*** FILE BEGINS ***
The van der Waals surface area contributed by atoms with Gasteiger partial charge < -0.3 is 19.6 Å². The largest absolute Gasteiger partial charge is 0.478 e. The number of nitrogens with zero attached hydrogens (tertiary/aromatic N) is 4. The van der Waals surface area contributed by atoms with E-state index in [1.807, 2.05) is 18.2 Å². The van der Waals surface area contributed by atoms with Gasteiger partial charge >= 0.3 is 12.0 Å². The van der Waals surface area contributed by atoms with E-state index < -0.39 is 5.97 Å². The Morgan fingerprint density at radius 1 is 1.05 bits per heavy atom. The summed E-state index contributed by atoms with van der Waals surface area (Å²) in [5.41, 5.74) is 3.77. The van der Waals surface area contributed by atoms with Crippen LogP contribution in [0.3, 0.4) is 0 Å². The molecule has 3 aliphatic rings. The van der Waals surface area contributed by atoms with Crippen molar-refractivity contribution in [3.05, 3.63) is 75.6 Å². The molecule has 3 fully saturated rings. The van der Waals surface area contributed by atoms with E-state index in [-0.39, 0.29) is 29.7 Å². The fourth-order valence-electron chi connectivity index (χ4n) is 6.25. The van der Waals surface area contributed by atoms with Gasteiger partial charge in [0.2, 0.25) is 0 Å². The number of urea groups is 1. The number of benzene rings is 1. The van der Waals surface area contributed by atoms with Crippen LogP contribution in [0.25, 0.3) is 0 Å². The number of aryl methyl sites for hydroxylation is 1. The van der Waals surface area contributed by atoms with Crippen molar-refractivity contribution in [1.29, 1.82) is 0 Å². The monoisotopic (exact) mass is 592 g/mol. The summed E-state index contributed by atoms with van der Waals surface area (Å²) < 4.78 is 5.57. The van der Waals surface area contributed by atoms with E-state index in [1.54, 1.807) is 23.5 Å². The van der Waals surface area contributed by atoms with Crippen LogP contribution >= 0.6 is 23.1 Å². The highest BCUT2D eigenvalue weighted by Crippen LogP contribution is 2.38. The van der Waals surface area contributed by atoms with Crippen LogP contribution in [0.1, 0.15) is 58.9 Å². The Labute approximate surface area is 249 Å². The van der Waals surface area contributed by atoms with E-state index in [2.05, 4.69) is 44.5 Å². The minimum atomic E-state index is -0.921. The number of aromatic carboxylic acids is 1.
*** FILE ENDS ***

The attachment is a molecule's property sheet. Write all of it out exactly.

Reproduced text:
The van der Waals surface area contributed by atoms with Gasteiger partial charge < -0.3 is 19.6 Å². The largest absolute Gasteiger partial charge is 0.478 e. The number of nitrogens with zero attached hydrogens (tertiary/aromatic N) is 4. The van der Waals surface area contributed by atoms with E-state index in [1.807, 2.05) is 18.2 Å². The van der Waals surface area contributed by atoms with Gasteiger partial charge >= 0.3 is 12.0 Å². The van der Waals surface area contributed by atoms with E-state index < -0.39 is 5.97 Å². The Morgan fingerprint density at radius 1 is 1.05 bits per heavy atom. The summed E-state index contributed by atoms with van der Waals surface area (Å²) in [5.41, 5.74) is 3.77. The van der Waals surface area contributed by atoms with Crippen LogP contribution in [0.3, 0.4) is 0 Å². The molecule has 3 aliphatic rings. The van der Waals surface area contributed by atoms with Crippen molar-refractivity contribution in [3.05, 3.63) is 75.6 Å². The molecule has 3 fully saturated rings. The van der Waals surface area contributed by atoms with E-state index in [-0.39, 0.29) is 29.7 Å². The fourth-order valence-electron chi connectivity index (χ4n) is 6.25. The van der Waals surface area contributed by atoms with Gasteiger partial charge in [0.2, 0.25) is 0 Å². The number of urea groups is 1. The number of benzene rings is 1. The van der Waals surface area contributed by atoms with Crippen LogP contribution in [0.25, 0.3) is 0 Å². The number of aryl methyl sites for hydroxylation is 1. The van der Waals surface area contributed by atoms with Crippen molar-refractivity contribution in [1.29, 1.82) is 0 Å². The monoisotopic (exact) mass is 592 g/mol. The summed E-state index contributed by atoms with van der Waals surface area (Å²) < 4.78 is 5.57. The van der Waals surface area contributed by atoms with E-state index in [1.54, 1.807) is 23.5 Å². The van der Waals surface area contributed by atoms with Crippen LogP contribution >= 0.6 is 23.1 Å². The highest BCUT2D eigenvalue weighted by Crippen LogP contribution is 2.38. The van der Waals surface area contributed by atoms with Crippen LogP contribution in [0.1, 0.15) is 58.9 Å². The Labute approximate surface area is 249 Å². The van der Waals surface area contributed by atoms with E-state index in [2.05, 4.69) is 44.5 Å². The minimum atomic E-state index is -0.921. The number of aromatic carboxylic acids is 1.